I highly recommend it to anyone who has been far away from home in a new place, trying to redefine yourself, to passionate fans of anything, and to anxiety sufferers.

Monday, May 19, 2014

REVIEW: Flora and Ulysses: The Illuminated Adventures

Flora and Ulysses: The Illuminated Adventures
by Kate DiCamillo

“Pascal," said Dr. Meescham, "had it that since it could not be proven whether God existed, one might as well believe that he did, because there was everything to gain by believing and nothing to lose. This is how it is for me. What do I lose if I choose to believe? Nothing!"

"Take this squirrel, for instance. Ulysses. Do I believe he can type poetry? Sure, I do believe it. There is much more beauty in the world if I believe such a thing is possible.” 

Flora is a cynic. She spends her days up in her room reading comics like The Amazing Incandesto, The Criminal Element, and Terrible Things Can Happen To You! just to make sure she is prepared for the worst. Her motto is "Do not hope. Observe." This way, she can protect herself. Her mother spends her time writing romance novels on their typewriter and she seems to love the shepherdess lamp in the hall more than Flora. Her parents separated, and her quiet father lives in an apartment complex near by. Flora has learned that life is full of disappointments. That is, until one day, when a squirrel gets sucked up in her neighbors vacuum. The incident gives the squirrel amazing powers of strength, comprehension, and the ability to fly and write poetry. As their friendship blooms, Flora begins to think with her heart, rather than her head, but will it just give her more pain in the long run?

This is a delightfully silly and odd book with a true heart. Flora's transformation from cynic to believer is a joy to watch. Ulysses' (the squirrel's) inner monologue made me smile each time we entered his head. He was so full of wonder at the world as he was now comprehending it that it moved him to write poetry and express his love for Flora. Her father's reawakening to wonder and self-expression due to Flora and the squirrel was probably my favorite part. There is an incredible cast of characters, from Tootie the poetry loving next door neighbor, to her nephew William Spiver who believes he is temporarily blind due to recent trauma, to Dr. Meescham, a doctor of philosophy who teachers Flora about lonesomeness and being open to possibilities.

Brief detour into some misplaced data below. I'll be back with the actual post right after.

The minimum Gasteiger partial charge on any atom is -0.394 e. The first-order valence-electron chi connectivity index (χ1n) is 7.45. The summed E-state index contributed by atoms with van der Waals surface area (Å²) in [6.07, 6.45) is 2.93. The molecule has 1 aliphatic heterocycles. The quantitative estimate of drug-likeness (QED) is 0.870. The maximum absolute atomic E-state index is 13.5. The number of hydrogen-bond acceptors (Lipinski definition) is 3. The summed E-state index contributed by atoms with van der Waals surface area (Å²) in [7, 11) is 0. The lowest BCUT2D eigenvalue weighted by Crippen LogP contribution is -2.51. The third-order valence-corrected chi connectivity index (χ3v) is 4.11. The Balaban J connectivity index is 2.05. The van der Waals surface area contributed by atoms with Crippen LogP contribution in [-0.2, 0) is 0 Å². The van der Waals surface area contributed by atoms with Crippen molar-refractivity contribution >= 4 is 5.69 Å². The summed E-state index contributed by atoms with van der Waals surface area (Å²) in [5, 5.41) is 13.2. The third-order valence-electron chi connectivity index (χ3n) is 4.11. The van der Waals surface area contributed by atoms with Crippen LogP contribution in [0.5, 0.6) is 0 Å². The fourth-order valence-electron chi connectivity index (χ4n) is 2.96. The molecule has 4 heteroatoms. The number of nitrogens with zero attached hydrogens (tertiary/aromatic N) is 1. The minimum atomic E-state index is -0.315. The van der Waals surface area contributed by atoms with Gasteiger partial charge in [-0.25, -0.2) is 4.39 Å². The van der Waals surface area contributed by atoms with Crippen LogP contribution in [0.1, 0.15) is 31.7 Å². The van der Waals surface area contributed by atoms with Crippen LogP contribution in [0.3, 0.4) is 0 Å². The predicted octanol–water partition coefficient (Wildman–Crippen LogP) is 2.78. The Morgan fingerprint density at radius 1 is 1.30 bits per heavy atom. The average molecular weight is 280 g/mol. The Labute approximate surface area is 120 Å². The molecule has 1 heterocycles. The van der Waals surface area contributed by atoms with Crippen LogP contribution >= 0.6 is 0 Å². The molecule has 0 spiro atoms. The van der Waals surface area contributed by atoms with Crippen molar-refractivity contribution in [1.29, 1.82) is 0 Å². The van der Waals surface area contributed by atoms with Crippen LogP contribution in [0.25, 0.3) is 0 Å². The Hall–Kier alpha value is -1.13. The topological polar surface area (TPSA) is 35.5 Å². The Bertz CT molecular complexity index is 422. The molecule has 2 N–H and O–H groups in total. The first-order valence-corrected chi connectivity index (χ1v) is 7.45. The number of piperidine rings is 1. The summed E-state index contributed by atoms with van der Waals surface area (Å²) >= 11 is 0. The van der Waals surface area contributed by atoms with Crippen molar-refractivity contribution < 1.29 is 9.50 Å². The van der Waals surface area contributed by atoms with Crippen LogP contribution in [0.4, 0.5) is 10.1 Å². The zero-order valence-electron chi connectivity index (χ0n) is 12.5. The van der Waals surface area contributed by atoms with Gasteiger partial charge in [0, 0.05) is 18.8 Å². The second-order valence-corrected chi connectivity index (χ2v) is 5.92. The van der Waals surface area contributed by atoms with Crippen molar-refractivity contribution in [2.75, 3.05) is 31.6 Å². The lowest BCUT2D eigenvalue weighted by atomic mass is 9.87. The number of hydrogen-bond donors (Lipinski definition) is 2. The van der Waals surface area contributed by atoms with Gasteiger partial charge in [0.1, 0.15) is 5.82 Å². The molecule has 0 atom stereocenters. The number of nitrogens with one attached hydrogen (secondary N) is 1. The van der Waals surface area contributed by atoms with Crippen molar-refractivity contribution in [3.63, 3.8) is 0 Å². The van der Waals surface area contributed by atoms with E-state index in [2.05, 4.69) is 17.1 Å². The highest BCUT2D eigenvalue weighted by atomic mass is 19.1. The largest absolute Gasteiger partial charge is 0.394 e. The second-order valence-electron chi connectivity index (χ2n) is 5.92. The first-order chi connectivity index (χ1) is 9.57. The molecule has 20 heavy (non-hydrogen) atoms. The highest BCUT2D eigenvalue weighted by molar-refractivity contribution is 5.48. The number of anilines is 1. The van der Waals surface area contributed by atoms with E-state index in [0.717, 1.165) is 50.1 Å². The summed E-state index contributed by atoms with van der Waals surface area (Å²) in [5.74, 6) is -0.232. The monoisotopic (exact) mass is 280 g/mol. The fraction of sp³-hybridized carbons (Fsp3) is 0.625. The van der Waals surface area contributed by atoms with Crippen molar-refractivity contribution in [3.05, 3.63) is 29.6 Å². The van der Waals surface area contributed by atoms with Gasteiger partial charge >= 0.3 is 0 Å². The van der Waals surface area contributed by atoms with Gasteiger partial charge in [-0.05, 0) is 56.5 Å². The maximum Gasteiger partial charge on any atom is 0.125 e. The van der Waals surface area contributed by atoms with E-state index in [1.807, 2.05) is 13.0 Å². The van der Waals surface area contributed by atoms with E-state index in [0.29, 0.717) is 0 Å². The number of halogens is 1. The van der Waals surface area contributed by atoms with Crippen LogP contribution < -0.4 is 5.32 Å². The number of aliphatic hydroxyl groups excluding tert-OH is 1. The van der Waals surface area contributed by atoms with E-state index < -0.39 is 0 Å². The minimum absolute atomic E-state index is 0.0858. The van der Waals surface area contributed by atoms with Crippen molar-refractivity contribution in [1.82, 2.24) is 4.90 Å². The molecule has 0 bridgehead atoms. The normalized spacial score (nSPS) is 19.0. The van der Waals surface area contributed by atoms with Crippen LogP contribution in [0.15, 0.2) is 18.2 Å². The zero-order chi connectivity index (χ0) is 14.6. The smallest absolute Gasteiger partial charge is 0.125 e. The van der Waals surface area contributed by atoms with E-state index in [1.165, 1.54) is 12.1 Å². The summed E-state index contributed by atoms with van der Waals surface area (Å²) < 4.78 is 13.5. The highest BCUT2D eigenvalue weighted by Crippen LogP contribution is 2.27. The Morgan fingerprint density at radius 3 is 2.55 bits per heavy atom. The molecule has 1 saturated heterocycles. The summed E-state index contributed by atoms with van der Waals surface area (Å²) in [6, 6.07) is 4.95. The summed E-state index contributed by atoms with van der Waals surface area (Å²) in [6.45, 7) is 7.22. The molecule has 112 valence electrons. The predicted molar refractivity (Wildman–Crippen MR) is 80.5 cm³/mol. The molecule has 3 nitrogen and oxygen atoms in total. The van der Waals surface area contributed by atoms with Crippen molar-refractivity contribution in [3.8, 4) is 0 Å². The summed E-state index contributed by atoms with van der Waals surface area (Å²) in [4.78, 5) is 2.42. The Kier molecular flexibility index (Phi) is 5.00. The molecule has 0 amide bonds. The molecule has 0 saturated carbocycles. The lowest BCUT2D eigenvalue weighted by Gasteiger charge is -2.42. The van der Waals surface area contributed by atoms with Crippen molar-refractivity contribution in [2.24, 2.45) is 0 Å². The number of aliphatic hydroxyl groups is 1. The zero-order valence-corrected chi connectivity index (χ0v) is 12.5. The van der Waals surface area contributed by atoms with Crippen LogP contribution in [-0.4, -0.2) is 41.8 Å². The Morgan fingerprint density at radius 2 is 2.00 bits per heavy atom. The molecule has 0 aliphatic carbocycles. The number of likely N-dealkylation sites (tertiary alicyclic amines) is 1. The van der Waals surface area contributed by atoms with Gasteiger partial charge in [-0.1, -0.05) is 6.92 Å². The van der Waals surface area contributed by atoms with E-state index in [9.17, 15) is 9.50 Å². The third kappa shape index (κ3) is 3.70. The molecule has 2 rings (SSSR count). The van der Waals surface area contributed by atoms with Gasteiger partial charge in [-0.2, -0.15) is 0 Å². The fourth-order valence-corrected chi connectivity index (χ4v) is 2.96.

The word play and repetition is delicious. The father always introduces himself, no matter what the situation. Flora pulls words from her books, like "Holy Bagumba" and "This malfeasance must be stopped," elevating Ulysses to the role of superhero. I think my favorite might be the recurring reference to a painting in Dr. Meescham's office of a squid with its tentacles around a small boat in a dark sea. Flora sees the squid as a villain, but Dr. Meescham explains that the squid is lonely because it might not see another of its kind for its lifetime. The image of the squid recurs in reference to Flora's lonely heart throughout the book: “Flora’s heart, the lonely, many-armed squid of it, flipped and flailed inside her.”

It is a joyful book with a great heart. I highly recommend it for those who feel they have lost their ability to believe.

Friday, May 16, 2014

REVIEW: The Firefly Letters by Margarita Engle

The Firefly Letters
by Margarita Engle

We go out at night 
to rescue fireflies.

Children catch the friendly cocuyos
and pull off their wings
or put them in bottles
to make little lamps
where the insects glow and fly
until they starve.

Women tie living cocuyos
onto their ruffled dresses as ornements
and girls weave them into their hair 
like flashing jewels.

Fredrika and I
feel like heroines in a story, 
following people around
buying captive fireflies
and setting them free.

A novel in verse, Engle tells the true story of Fredrika Bremer, a Swedish suffragette, who travels to Cuba to document life there at the turn of the century. She is given an African slave named Cecelia to translate for her. Fredrika's host family has a young girl named Elena who has never been outside her house and is strictly told what is and is not expected of a noble lady. The novel is structured into short poems from the perspective of Fredrika, Cecelia, Elena, and Cecilia's husband Beni, as they reveal the pleasures and darker underbelly of Cuba.